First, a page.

Center for Rural Affairs | NevadaAppeal.com

Center for Rural Affairs

Training for farmers, ranchers

The U.S. Department of Agriculture announced more than $18 million in funding available to support training, mentoring and development of beginning farmers and ranchers through the Beginning Farmer and Rancher Development Program.

We helped create and advocate for this program in the 2002 Farm Bill. It was finally funded in the 2008 Farm Bill.

The need was clear then and remains so today. A number of beginning farmers and ranchers don’t have direct roots to agriculture. While they yearn for the honest, hard work you find in farming or ranching, they need help learning the ropes.

The Beginning Farmer and Rancher Development Program awards grants to organizations implementing programs to train beginning farmers and ranchers. Funding includes support for workshops, farmer-to-farmer mentoring, and technical assistance.

Since the program was first funded and put on the ground in 2009, 145 awards have been made. That’s more than $71 million dedicated to giving the next generation of farmers and ranchers the know-how to succeed.

A focus on projects for veteran beginning farmers and ranchers has been added this time. It joins previous set-asides for socially-disadvantaged, limited-resource, or farmworkers who want a start in agriculture.

Organizations experienced in serving beginning farmers and ranchers must submit their applications by March 13, 2015. If you are a beginning farmer or rancher looking to find training and mentoring opportunities, call us at 402-687-2100 or send an email to tracib@cfra.org. We’ll point you in the right direction.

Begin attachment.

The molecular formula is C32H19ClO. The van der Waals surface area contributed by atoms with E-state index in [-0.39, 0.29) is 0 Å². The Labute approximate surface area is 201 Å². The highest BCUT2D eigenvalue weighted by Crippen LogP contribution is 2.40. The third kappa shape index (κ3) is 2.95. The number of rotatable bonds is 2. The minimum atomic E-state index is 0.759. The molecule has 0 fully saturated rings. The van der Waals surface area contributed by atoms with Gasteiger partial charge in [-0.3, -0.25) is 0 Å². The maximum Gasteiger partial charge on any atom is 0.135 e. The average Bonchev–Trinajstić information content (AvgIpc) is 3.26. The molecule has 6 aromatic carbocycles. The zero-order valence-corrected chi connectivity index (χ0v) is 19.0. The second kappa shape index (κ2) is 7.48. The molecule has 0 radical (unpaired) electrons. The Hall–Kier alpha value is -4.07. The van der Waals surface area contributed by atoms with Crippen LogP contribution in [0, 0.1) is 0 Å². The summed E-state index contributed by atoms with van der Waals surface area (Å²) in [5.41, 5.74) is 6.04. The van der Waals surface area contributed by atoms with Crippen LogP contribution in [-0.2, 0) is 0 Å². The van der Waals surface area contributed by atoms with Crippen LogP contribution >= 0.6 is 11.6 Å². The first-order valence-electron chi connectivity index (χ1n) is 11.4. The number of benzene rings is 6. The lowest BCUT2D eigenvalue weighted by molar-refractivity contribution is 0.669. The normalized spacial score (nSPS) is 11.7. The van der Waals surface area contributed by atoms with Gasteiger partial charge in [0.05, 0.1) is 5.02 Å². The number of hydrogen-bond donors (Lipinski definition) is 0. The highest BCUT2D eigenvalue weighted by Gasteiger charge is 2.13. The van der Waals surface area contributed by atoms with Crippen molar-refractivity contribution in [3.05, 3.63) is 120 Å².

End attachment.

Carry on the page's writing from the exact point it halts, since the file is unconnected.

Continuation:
Conservation Stewardship Program

The U.S. Department of Agriculture is seeking public comments on recent changes to the Conservation Stewardship Program (CSP). The program, the most significant leap in conservation policy in a decade, was designed to reward top-notch conservation already on the ground, as well as incentivize the integration of new and innovative conservation systems that protect and enhance the quality of our soil, water and air.

However, without crucial changes, the program will fail to yield those intended results. The Natural Resources Conservation Service (NRCS) must base producers’ ranking and payments solely on environmental benefits and outcomes. They consistently overemphasize the importance of additional or new conservation activities while failing to adequately support conservation practices and systems farmers and ranchers are currently employing, which misses the mark by supporting late adopters of improved conservation systems over those who have historically placed conservation at the core of their operations.

NRCS must also ensure payment limitations are real. By statute, CSP contracts are limited to $40,000 per fiscal year and $200,000 from fiscal year 2014 through 2018. But the rule doubles the statutory limit for joint operations. Worse, the rule fails to require that beneficiaries be active farmers, and allows farms to have multiple contracts despite the statutory stipulation that the entire farm must be enrolled in the CSP contract. These loopholes allow certain operations to rack up contracts far in excess of the statutory limit and gives them a competitive advantage over small and mid-sized farmers.

Visit: http://www.cfra.org/node/5411 to make public comments.